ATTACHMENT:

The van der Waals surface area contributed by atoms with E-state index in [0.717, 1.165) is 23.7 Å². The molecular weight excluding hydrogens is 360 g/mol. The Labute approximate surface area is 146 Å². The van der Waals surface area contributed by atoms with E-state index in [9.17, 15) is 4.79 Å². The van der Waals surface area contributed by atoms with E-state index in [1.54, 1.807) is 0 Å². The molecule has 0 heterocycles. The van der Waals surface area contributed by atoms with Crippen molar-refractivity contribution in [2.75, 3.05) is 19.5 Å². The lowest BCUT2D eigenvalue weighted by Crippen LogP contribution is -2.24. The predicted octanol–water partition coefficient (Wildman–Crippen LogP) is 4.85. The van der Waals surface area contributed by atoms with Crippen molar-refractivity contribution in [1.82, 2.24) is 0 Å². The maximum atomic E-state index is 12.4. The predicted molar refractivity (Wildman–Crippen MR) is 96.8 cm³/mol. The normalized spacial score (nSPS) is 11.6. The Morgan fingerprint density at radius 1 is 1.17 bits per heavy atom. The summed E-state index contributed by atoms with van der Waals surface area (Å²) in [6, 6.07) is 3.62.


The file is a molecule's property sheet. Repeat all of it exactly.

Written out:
The van der Waals surface area contributed by atoms with E-state index in [0.717, 1.165) is 23.7 Å². The molecular weight excluding hydrogens is 360 g/mol. The Labute approximate surface area is 146 Å². The van der Waals surface area contributed by atoms with E-state index in [9.17, 15) is 4.79 Å². The van der Waals surface area contributed by atoms with E-state index in [1.54, 1.807) is 0 Å². The molecule has 0 heterocycles. The van der Waals surface area contributed by atoms with Crippen molar-refractivity contribution in [2.75, 3.05) is 19.5 Å². The lowest BCUT2D eigenvalue weighted by Crippen LogP contribution is -2.24. The predicted octanol–water partition coefficient (Wildman–Crippen LogP) is 4.85. The van der Waals surface area contributed by atoms with Crippen molar-refractivity contribution in [1.82, 2.24) is 0 Å². The maximum atomic E-state index is 12.4. The predicted molar refractivity (Wildman–Crippen MR) is 96.8 cm³/mol. The normalized spacial score (nSPS) is 11.6. The Morgan fingerprint density at radius 1 is 1.17 bits per heavy atom. The summed E-state index contributed by atoms with van der Waals surface area (Å²) in [6, 6.07) is 3.62.